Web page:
In a move that has roiled advocates of government transparency, the White House announced Tuesday that its Office of Administration will no longer comply with Freedom of Information Act (FOIA) requests.
The White House draws its legal basis from a series of court rulings that have upheld that the Office of Administration, which handles much of the paperwork and official business of the White House, is not a distinct enough agency to fall under the decades-old FOIA law. According to USA Today, most White House records currently fall under the Presidential Records Act, which allows the commander-in-chief to maintain private records until after he or she is out of office.
Drawing from a 2009 court ruling, which found that the Office of Administration “lacks substantial independent authority” outside the White House itself, the Obama administration has decided that the office should fall under the purview of the Presidential Records Act instead.
“This federal register notice does not change any aspect of the Administration’s FOIA policy. It simply removes outdated regulations that no longer apply to the Office of Administration and haven’t applied since the Bush Administration,” a White House official told The Hill.
White House officials have defended this policy shift by arguing that the president has worked hard to disseminate information without requiring FOIA request in the first place, with White House spokeswoman Brandi Hoffine calling the administration’s transparency efforts “unprecedented.”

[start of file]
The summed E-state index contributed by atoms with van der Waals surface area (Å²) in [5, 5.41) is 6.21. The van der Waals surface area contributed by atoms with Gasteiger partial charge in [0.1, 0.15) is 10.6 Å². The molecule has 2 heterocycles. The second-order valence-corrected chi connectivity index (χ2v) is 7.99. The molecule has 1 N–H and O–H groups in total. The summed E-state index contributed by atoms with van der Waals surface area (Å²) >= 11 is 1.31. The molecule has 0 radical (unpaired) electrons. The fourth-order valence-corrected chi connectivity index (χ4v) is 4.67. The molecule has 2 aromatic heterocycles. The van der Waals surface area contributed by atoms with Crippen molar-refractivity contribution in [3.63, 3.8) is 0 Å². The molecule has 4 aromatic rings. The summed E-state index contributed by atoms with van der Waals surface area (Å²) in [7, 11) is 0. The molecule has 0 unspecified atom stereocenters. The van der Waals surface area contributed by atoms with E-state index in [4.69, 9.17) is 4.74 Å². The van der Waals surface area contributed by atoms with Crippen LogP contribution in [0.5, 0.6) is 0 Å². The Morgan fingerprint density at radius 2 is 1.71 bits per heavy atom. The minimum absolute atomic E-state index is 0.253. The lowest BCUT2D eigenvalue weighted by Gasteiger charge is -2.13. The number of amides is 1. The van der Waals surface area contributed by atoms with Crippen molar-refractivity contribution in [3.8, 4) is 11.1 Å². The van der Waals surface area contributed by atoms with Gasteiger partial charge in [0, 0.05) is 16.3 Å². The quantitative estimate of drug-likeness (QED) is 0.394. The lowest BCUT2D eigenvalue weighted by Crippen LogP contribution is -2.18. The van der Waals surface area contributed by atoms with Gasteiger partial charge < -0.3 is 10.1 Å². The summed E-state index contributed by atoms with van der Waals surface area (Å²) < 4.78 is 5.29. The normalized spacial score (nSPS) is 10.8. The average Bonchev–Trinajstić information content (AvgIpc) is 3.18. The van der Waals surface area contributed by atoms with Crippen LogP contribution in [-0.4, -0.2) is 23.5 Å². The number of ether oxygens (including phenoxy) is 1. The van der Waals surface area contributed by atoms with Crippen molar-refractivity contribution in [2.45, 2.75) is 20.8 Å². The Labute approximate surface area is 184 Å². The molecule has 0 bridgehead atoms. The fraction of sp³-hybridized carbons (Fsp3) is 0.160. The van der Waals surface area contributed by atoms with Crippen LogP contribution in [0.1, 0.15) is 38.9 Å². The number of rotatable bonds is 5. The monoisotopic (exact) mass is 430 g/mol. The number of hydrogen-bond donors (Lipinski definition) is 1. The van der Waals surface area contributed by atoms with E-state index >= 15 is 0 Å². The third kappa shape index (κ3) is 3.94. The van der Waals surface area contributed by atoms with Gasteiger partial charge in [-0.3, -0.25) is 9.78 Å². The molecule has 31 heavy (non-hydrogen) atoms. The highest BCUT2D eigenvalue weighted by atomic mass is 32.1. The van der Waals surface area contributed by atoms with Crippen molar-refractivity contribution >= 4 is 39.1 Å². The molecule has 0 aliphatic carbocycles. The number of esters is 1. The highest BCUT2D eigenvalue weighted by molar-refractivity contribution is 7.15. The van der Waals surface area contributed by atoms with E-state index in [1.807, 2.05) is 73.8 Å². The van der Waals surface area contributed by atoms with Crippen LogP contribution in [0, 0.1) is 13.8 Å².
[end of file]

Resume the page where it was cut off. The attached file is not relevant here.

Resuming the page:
But that argument doesn’t seem to carry weight with open-government groups on either side of the political divide.
“It is completely out of step with the president’s supposed commitment to transparency,” said Anne Weismann of Citizens for Responsibility and Ethics in Washington, a liberal transparency group, speaking to USA Today. “That is a critical office, especially if you want to know, for example, how the White House is dealing with email.”
Meanwhile, Tom Fitton of the conservative group Judicial Watch, accused the president of doing away with FOIA regulations after 30 years because they had become “politically inconvenient.”
Advocates are also incensed by the timing of the rule change, which comes in the middle of Sunshine Week, an effort by press and transparency groups to promote various Freedom of Information and Sunshine laws.
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